management. We're gonna go ahead and turn off boot diagnostics.
And now we're ready to review and create.
Now that we passed validation, we can go ahead and create this virtual machine and let the arm template do its magic.
Now that our resource group is all finished deploying, we can go to resource, just like we did with the Windows machine.
We were to go up here and click on Connect.
We don't care about our dp ing to this particular machine. Instead, we're going to connect Sshh!
And to do that from a Windows machine, we're going to use the putty utility. It's all I have to do here is type in the I P address.
I need to accept their certificate
and mark to log in as the credential that I set up during the creation of the virtual machine
you'll see in true form, regardless of an image I have to package that are currently needing to be updated, even though we just put up this virtual machine from a boot image.
But in spite of that, we were able to configure the virtual machine of Lennox Virtual Machine here in Azure, and we were able to use the Putty tool to connect to it from a Windows computer. So in today's episode, we step through the process of cleaning up our previous work from the Windows Virtual Machine episode, using the power of resource groups.
We also step through the process of configuring Olympics virtual machine talking about the one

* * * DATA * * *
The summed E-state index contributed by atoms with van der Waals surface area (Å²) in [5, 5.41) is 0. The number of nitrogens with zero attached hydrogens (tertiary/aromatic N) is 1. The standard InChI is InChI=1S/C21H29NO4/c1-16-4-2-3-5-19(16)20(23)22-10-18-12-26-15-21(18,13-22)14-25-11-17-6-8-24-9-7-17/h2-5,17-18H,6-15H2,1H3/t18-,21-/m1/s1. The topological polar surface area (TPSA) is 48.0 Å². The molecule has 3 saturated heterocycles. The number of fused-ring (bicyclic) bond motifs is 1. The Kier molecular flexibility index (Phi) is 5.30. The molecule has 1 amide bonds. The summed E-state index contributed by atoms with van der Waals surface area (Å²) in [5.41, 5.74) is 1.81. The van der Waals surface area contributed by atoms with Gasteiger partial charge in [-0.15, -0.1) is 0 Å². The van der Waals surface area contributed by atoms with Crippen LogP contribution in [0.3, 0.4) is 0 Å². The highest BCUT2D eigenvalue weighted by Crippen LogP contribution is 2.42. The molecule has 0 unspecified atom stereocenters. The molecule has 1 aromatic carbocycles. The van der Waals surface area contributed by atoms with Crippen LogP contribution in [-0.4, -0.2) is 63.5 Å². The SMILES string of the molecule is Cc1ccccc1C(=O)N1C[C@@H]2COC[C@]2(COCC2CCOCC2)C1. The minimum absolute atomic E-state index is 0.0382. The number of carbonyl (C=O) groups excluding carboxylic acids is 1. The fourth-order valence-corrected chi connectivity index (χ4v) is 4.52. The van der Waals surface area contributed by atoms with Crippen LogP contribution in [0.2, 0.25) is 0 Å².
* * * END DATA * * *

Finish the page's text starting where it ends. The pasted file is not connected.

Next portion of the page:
primary area where that's going to be different. And that's the option of using an SS H key to allow us to access the virtual machine. Discuss that for the Windows side. Putty Jen is a good tool to use to do that,
and we also used putty to connect to that Lennox virtual machine from a Windows host.
Coming up next, we're going to talk about the concept of virtual machine extensions and how they can help us do some of the post of deployment work. So the configuration steps after we've created a virtual machine don't have to all be manual. You can use a number of extensions
to go ahead and get that additional configuration work done as well,
obviously, with a goal here of automating as much of the process as it is possible. Thanks for joining me today, and I'm excited about the virtual machine extension episode coming up next.